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Orne-Gliemann J., Zuma T., Chikovore J., Gillespie N., Grant M., Iwuji C., Larmarange Joseph, McGrath N., Lert F., Imrie J. (2016). Community perceptions of repeat HIV-testing : experiences of the ANRS 12249 Treatment as Prevention trial in rural South Africa. Aids Care : Psychological and Socio-Medical Aspects of Aids/Hiv, 28 (3), 14-23. ISSN 0954-0121

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Titre
Community perceptions of repeat HIV-testing : experiences of the ANRS 12249 Treatment as Prevention trial in rural South Africa
Année de publication2016
Type de documentArticle référencé dans le Web of Science WOS:000381048400003
AuteursOrne-Gliemann J., Zuma T., Chikovore J., Gillespie N., Grant M., Iwuji C., Larmarange Joseph, McGrath N., Lert F., Imrie J.
SourceAids Care : Psychological and Socio-Medical Aspects of Aids/Hiv, 2016, 28 (3), p. 14-23. ISSN 0954-0121
RésuméIn the context of the ANRS 12249 Treatment as Prevention (TasP) trial, we investigated perceptions of regular and repeat HIV-testing in rural KwaZulu-Natal (South Africa), an area of very high HIV prevalence and incidence. We conducted two qualitative studies, before (2010) and during the early implementation stages of the trial (2013-2014), to appreciate the evolution in community perceptions of repeat HIV-testing over this period of rapid changes in HIV-testing and treatment approaches. Repeated focus group discussions were organized with young adults, older adults and mixed groups. Repeat and regular HIV-testing was overall well perceived before, and well received during, trial implementation. Yet community members were not able to articulate reasons why people might want to test regularly or repeatedly, apart from individual sexual risk-taking. Repeat home-based HIV-testing was considered as feasible and convenient, and described as more acceptable than clinic-based HIV-testing, mostly because of privacy and confidentiality. However, socially regulated discourses around appropriate sexual behaviour and perceptions of stigma and prejudice regarding HIV and sexual risk-taking were consistently reported. This study suggests several avenues to improve HIV-testing acceptability, including implementing diverse and personalised approaches to HIV-testing and care, and providing opportunities for antiretroviral therapy initiation and care at home.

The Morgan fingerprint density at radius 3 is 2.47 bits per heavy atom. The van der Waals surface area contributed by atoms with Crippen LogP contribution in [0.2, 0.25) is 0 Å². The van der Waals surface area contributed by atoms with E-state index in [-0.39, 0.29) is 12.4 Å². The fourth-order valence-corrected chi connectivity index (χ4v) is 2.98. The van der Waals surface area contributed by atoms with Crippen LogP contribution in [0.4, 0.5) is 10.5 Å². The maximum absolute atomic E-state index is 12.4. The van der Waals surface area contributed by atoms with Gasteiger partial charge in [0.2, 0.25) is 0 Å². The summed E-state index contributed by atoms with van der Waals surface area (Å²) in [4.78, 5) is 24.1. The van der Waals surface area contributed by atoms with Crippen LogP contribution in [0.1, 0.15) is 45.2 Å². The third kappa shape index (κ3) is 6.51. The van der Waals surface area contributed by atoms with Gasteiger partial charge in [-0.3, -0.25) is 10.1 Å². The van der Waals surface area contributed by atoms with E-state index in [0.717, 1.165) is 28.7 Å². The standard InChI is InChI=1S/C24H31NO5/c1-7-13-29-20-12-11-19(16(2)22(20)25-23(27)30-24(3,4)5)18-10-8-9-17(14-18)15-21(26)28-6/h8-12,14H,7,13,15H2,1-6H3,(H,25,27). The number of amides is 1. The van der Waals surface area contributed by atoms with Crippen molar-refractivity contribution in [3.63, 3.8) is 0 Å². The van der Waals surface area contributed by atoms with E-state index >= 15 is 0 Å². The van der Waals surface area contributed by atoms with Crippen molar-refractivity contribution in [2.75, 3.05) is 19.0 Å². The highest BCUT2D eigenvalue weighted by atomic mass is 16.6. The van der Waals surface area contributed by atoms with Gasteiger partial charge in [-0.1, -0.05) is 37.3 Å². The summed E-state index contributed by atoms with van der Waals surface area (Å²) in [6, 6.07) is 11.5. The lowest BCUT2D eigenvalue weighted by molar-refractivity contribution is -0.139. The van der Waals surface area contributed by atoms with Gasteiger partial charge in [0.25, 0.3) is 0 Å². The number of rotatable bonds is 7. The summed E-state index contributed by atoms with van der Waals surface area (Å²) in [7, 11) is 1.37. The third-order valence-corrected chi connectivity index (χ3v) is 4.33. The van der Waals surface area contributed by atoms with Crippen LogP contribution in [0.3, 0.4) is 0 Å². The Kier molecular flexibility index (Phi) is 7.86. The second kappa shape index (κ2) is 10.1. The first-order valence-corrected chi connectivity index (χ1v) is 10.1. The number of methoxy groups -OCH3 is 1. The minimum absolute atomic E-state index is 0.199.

Plan de classementSanté : aspects socioculturels, économiques et politiques [056] ; Démographie [108]
Descr. géo.AFRIQUE DU SUD
LocalisationFonds IRD [F B010067746]
Identifiant IRDfdi:010067746
Lien permanenthttp://www.documentation.ird.fr/hor/fdi:010067746

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